The wait for The Witcher’s last episodes proves an entirely pointless divide

We’re all drowning in content—so it’s time to highlight the best. In her column, published every Friday, critic Clarisse Loughrey recommends a new show to watch. This week: The needlessly-delayed final eps of The Witcher‘s third season.

Streaming is at death’s door. At least, that’s the only conclusion I’ve been able to come to, as I’ve watched Hollywood’s actors and writers on strike over exploitative residual deals, while, at the very same time, Max and Disney+ permanently shelve films and television shows that have barely had a chance to be seen. It should have been quite obvious that any profit model that necessitated an ever-expanding subscriber base would eventually hit a brick wall, but here we are. The corporations trained us all in a new way of watching, only to realise that plating up everything, everywhere, all at once isn’t the soundest way of doing business.

Netflix invented the “binge watch”, dropping every episode of a series at once, only to realise that encouraging audiences to gorge and move on makes it almost impossible for shows to spread by word of mouth. So, now we’ve reached the “Part One” and “Part Two”—a hesitant compromise before streamers eventually return to the weekly episode format. The Witcher, Netflix’s high-fantasy romp starring Henry Cavill and based on Andrzej Sapkowski’s book series, premiered five episodes last month. A further three, wrapping up the season, have now slinked in behind.

It’s an entirely pointless divide, forcing audiences to take a four-week break in which to forget every detail of the show’s elf-mage feud, rooted in a thousand years of history, and with enough betrayals to make you wonder how these people actually remember who they’re meant to be stabbing in the first place. As I mentioned in reference to “Part One”, season three’s salvation has been its focus on Geralt (Cavill), Yennefer (Anya Chalotra), and Ciri (Freya Allan)—a ramshackle family unit, drawn together by a sense of pervasive abandonment, united in their solitude.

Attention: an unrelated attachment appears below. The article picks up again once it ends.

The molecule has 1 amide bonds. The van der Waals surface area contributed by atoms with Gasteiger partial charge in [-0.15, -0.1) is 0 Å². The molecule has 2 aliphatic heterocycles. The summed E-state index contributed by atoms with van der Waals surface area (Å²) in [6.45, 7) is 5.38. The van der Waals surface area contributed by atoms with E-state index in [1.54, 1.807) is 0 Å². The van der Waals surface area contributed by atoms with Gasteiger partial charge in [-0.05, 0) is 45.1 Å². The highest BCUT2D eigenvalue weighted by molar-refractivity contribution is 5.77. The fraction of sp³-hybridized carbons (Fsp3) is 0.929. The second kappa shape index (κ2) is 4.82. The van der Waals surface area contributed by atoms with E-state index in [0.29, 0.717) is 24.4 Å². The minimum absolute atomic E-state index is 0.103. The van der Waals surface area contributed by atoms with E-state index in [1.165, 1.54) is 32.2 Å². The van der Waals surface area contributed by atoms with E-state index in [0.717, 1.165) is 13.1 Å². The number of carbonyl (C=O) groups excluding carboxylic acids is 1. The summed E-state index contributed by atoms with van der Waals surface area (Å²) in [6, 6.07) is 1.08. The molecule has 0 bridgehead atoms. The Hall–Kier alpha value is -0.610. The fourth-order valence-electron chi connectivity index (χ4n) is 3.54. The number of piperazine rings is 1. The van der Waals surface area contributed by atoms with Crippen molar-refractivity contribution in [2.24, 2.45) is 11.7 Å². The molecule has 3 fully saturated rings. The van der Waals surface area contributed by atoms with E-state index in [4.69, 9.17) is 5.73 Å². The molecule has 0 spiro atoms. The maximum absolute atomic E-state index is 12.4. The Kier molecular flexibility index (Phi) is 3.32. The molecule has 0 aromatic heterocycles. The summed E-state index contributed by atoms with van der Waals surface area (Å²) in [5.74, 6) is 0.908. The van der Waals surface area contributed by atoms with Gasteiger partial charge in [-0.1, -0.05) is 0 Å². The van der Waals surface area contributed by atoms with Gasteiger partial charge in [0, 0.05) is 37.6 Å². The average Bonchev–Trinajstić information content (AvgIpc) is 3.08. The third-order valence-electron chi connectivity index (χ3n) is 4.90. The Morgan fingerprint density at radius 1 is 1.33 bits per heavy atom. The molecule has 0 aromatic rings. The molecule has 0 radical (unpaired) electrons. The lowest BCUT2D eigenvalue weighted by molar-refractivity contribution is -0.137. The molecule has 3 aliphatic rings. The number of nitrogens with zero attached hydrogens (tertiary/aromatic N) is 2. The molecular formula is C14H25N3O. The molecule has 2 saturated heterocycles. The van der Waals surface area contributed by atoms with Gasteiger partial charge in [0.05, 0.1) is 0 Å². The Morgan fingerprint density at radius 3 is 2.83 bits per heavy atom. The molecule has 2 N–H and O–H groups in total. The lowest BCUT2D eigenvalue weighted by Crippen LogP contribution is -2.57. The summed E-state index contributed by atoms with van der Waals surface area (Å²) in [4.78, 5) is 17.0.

And yet, “Part Two” splits the trio up wherever possible, so that they can chase old connections and concerns. It’s cyclical in a way that feels almost like The Witcher is stalling for time, unsure whether to commit fully to the timeline of Sapkowski’s novels or carve out its own path. Episode seven takes a few risks by swan-diving into Ciri’s psyche, as she wrestles with the umpteen prophecies placed upon her shoulders by all these warring factions. But it doesn’t feel as if these final three episodes advance The Witcher’s story in any significant way—and certainly not enough to justify such a self-indulgent build-up.

“Whilst we were in production, Stranger Things had come out, and they had split their season. And it was like, ‘well, that’s intriguing.’” The Witcher’s executive producer Steve Gaub told The Verge, “In a streaming world, cliffhangers don’t really exist because you’re hitting play [right after an episode ends]. You don’t get that satisfaction of the anticipation and discussion and chatting online. So we wanted to give that to the fans, and the story was there for us to do it.”

But what was there to really anticipate when it came to this season’s The Witcher? The split parts of Stranger Things season four had a built-in, event quality to them, a communal spirit almost on par with the recent Barbenheimer craze. The first seven episodes built up the stakes—Vecna, the Upside Down, some gnarly murders—while the month-delayed, two-episode finale saw every character unite in a last-act defence. There were significant casualties (RIP Eddie, gone but never forgotten). There was a proper sense of conclusion, even if the final scene teased what lies ahead.

The Witcher’s second part, meanwhile, features a big battle. But there’s always a big battle in The Witcher. The messy politics continue. There are no game-changing twists or profound shocks. It simply chugs along as it always has. The new episodes are perfectly fine but don’t have the quality of a three-part finale. Watching them feels no different to when you return to a show you sort of forgot to finish. Netflix’s binge model was meant to be the catch-all solution to television. That clearly didn’t work out. What makes them think randomly chopping shows in half is any better?